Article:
See also: Little and a little


 little on Wikipedia


From Middle English litel, from Old English lȳtel, from Proto-Germanic *lūtilaz (tending to stoop, crouched, little), from Proto-Indo-European *lewd- (to bend, bent, small), equivalent to lout +‎ -le. Cognate with Dutch luttel, regional German lütt and lützel, West Frisian lyts, Low German lütt, Old High German luzzil, Middle High German lützel, Old English lūtan (to bow, bend low); and perhaps to Old English lytig (deceitful, lot deceit), Gothic 𐌻𐌹𐌿𐍄𐍃 (liuts, deceitful), 𐌻𐌿𐍄𐌾𐌰𐌽 (lutjan, to deceive); compare also Icelandic lítill (little), Swedish liten, Danish liden, lille, Gothic 𐌻𐌴𐌹𐍄𐌹𐌻𐍃 (leitils), which appear to have a different root vowel. More at lout.



little (comparative less or lesser or littler, superlative least or littlest)

  1. Small in size.
    This is a little table.
  2. Insignificant, trivial.
    It's of little importance.
    1. (offensive) Used to belittle a person.
      Listen up, you little shit.
  3. Very young.
    Did he tell you any embarrassing stories about when she was little?
    That's the biggest little boy I've ever seen.
  4. (of a sibling) Younger.
    This is my little sister.
  5. Used with the name of place, especially of a country, to denote a neighborhood whose residents or storekeepers are from that place.
    • 1871 October 18, The One-eyed Philosopher [pseudonym], "Street Corners", in Judy: or the London serio-comic journal, volume 9, page 255 [1]:
      If you want to find Little France, take any turning on the north side of Leicester square, and wander in a zigzag fashion Oxford Streetwards. The Little is rather smokier and more squalid than the Great France upon the other side of the Manche.
    • 2004, Barry Miles, Zappa: A Biography, 2005 edition, →ISBN, page 5:
      In the forties, hurdy-gurdy men could still be heard in all those East Coast cities with strong Italian neighbourhoods: New York, Baltimore, Philadelphia and Boston. A visit to Baltimore's Little Italy at that time was like a trip to Italy itself.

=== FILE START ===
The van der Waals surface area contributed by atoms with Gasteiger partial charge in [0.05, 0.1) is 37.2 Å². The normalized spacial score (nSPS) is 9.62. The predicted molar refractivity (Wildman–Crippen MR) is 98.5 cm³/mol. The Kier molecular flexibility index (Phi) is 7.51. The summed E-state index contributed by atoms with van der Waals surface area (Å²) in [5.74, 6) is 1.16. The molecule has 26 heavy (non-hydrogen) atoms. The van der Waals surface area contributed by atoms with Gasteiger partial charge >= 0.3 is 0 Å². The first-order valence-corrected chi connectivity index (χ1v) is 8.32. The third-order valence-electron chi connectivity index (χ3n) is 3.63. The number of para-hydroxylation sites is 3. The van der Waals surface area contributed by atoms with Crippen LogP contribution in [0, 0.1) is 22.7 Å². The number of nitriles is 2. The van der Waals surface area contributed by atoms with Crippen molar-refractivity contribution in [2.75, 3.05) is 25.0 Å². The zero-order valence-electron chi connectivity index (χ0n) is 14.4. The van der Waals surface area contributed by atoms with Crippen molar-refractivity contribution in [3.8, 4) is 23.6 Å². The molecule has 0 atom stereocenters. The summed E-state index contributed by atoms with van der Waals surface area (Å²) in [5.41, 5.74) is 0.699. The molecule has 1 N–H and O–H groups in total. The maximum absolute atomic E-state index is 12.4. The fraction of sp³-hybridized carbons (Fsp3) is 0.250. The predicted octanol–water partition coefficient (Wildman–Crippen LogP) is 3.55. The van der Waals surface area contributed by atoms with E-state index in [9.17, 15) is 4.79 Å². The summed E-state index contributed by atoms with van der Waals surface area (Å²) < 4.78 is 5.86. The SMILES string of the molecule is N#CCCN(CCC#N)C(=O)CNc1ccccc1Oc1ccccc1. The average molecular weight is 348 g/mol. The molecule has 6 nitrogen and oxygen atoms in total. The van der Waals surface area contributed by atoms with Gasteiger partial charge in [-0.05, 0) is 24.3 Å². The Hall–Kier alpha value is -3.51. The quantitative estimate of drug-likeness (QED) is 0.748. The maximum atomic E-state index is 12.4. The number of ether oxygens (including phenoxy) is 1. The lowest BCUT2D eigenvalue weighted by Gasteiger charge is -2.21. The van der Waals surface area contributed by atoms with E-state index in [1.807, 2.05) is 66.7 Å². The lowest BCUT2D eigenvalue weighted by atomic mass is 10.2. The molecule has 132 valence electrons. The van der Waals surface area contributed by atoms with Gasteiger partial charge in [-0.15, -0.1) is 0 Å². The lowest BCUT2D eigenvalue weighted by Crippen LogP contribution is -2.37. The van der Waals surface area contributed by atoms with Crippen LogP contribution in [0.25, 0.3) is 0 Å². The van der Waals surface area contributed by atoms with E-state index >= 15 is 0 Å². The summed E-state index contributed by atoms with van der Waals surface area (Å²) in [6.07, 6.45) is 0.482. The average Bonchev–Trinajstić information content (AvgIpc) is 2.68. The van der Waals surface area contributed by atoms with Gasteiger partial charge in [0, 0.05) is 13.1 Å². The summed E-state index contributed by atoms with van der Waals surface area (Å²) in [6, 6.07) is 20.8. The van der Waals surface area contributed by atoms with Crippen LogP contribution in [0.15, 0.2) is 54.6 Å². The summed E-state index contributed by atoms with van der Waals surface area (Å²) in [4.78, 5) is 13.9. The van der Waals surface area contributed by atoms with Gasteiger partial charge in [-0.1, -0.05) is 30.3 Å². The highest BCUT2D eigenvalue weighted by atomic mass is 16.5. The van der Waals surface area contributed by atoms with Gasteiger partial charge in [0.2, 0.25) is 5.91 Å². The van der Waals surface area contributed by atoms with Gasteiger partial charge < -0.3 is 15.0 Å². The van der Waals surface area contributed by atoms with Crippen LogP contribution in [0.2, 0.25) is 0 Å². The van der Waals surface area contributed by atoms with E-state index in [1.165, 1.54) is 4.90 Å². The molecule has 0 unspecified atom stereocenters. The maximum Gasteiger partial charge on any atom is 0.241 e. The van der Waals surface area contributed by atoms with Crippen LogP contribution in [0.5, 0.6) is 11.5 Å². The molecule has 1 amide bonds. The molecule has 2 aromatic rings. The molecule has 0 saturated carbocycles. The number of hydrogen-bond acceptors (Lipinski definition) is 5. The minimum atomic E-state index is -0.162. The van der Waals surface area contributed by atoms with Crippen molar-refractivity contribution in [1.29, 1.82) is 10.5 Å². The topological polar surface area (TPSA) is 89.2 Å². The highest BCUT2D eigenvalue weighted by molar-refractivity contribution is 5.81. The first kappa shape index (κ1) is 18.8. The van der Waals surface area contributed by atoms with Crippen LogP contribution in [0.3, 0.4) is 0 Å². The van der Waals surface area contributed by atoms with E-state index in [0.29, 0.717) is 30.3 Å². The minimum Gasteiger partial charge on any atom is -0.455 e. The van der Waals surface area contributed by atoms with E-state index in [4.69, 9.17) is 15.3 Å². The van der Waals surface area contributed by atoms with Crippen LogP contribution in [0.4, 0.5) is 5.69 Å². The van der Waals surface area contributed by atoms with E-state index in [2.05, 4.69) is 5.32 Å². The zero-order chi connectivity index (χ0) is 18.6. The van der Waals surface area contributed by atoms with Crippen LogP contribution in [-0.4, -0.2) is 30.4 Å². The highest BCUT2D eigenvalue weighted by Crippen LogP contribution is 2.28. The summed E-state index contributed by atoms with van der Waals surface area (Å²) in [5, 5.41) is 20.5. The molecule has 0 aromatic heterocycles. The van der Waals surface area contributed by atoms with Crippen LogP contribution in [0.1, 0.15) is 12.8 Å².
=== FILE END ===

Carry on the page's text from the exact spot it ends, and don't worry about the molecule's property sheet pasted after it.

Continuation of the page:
6. Small in amount or number, having few members.
    little money;  little herd
  7. Short in duration; brief.
    I feel better after my little sleep.
  8. Small in extent of views or sympathies; narrow; shallow; contracted; mean; illiberal; ungenerous.
    • Tennyson
      The long-necked geese of the world that are ever hissing dispraise, / Because their natures are little.
    • Nicholas Petsalis-Diomidis, The Unknown Callas: the Greek Years, 2001, pg 547.
      Showing unmistakably what a little person he really was, in June 1949 he wrote his newly married daughter with nauseating disregard for the truth

Usage notes

Some authorities regard both littler and littlest as non-standard. The OED says of the word little: "the adjective has no recognized mode of comparison. The difficulty is commonly evaded by resort to a synonym (as smaller, smallest); some writers have ventured to employ the unrecognized forms littler, littlest, which are otherwise confined to dialect or imitations of childish or illiterate speech." The forms lesser and least are encountered in animal names such as lesser flamingo and least weasel.


Derived terms


The translations below need to be checked and inserted above into the appropriate translation tables, removing any numbers. Numbers do not necessarily match those in definitions. See instructions at Wiktionary:Entry layout § Translations.


little (comparative less or lesser, superlative least)

  1. Not much.
    This is a little known fact.  She spoke little and listened less.
    • 1914, Louis Joseph Vance, chapter I, in Nobody, New York, N.Y.: George H[enry] Doran Company, published 1915, OCLC 40817384:
      Little disappointed, then, she turned attention to "Chat of the Social World," gossip which exercised potent fascination upon the girl's intelligence. She devoured with more avidity than she had her food those pretentiously phrased chronicles of the snobocracy […] distilling therefrom an acid envy that robbed her napoleon of all its savour.
  2. Not at all.
    I was speaking ill of Fred; little did I know that he was right behind me, listening in.
    • 1879, R[ichard] J[efferies], chapter 1, in The Amateur Poacher, London: Smith, Elder, & Co., [], OCLC 752825175, page 035:
      But then I had the [massive] flintlock by me for protection. ¶ [] The linen-press and a chest on the top of it formed, however, a very good gun-carriage; and, thus mounted, aim could be taken out of the window [], and a 'bead' could be drawn upon Molly, the dairymaid, kissing the fogger behind the hedge, little dreaming that the deadly tube was levelled at them.
    • (deprecated use of |lang= parameter)
      2012 May 13, Alistair Magowan, “Sunderland 0-1 Man Utd”, in BBC Sport:
      But as United saw the game out, little did they know that, having looked likely to win their 13th Premier League title, it was City who turned the table to snatch glory from their arch-rivals' grasp.




little (comparative less, superlative least)

  1. Not much, only a little: only a small amount (of).
    There is little water left.
    We had very little to do.

Usage notes

  • Little is used with uncountable nouns, few with plural countable nouns.





  1. Not much; not a large amount.
    Little is known about his early life.


little (plural littles)

  1. (BDSM, slang) The participant in ageplay who acts out the younger role.

Related terms